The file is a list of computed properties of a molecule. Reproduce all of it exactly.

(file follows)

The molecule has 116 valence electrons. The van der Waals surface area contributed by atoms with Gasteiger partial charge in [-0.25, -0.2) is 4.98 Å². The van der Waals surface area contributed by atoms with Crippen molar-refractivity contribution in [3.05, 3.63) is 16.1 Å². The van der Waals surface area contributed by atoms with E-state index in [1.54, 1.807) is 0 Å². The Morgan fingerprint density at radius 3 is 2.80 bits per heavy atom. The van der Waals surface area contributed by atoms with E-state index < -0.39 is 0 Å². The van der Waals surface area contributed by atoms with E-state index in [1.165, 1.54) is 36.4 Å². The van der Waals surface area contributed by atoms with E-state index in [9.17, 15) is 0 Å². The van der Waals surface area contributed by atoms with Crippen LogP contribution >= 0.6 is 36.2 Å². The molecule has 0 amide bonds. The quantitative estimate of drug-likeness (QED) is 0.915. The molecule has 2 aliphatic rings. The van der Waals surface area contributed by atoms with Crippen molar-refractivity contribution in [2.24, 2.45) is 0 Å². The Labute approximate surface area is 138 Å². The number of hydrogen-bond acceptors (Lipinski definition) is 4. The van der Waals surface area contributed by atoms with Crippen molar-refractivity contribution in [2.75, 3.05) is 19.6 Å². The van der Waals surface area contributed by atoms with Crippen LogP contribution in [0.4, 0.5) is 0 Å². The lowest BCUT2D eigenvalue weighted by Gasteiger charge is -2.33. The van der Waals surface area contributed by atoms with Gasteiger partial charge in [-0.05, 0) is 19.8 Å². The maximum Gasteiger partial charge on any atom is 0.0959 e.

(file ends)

The molecule has 116 valence electrons. The van der Waals surface area contributed by atoms with Gasteiger partial charge in [-0.25, -0.2) is 4.98 Å². The van der Waals surface area contributed by atoms with Crippen molar-refractivity contribution in [3.05, 3.63) is 16.1 Å². The van der Waals surface area contributed by atoms with E-state index in [1.54, 1.807) is 0 Å². The Morgan fingerprint density at radius 3 is 2.80 bits per heavy atom. The van der Waals surface area contributed by atoms with E-state index < -0.39 is 0 Å². The van der Waals surface area contributed by atoms with E-state index in [1.165, 1.54) is 36.4 Å². The van der Waals surface area contributed by atoms with E-state index in [9.17, 15) is 0 Å². The van der Waals surface area contributed by atoms with Crippen LogP contribution >= 0.6 is 36.2 Å². The molecule has 0 amide bonds. The quantitative estimate of drug-likeness (QED) is 0.915. The molecule has 2 aliphatic rings. The van der Waals surface area contributed by atoms with Crippen molar-refractivity contribution in [2.24, 2.45) is 0 Å². The Labute approximate surface area is 138 Å². The number of hydrogen-bond acceptors (Lipinski definition) is 4. The van der Waals surface area contributed by atoms with Crippen molar-refractivity contribution in [2.75, 3.05) is 19.6 Å². The van der Waals surface area contributed by atoms with Crippen LogP contribution in [0.4, 0.5) is 0 Å². The lowest BCUT2D eigenvalue weighted by Gasteiger charge is -2.33. The van der Waals surface area contributed by atoms with Gasteiger partial charge in [-0.05, 0) is 19.8 Å². The maximum Gasteiger partial charge on any atom is 0.0959 e.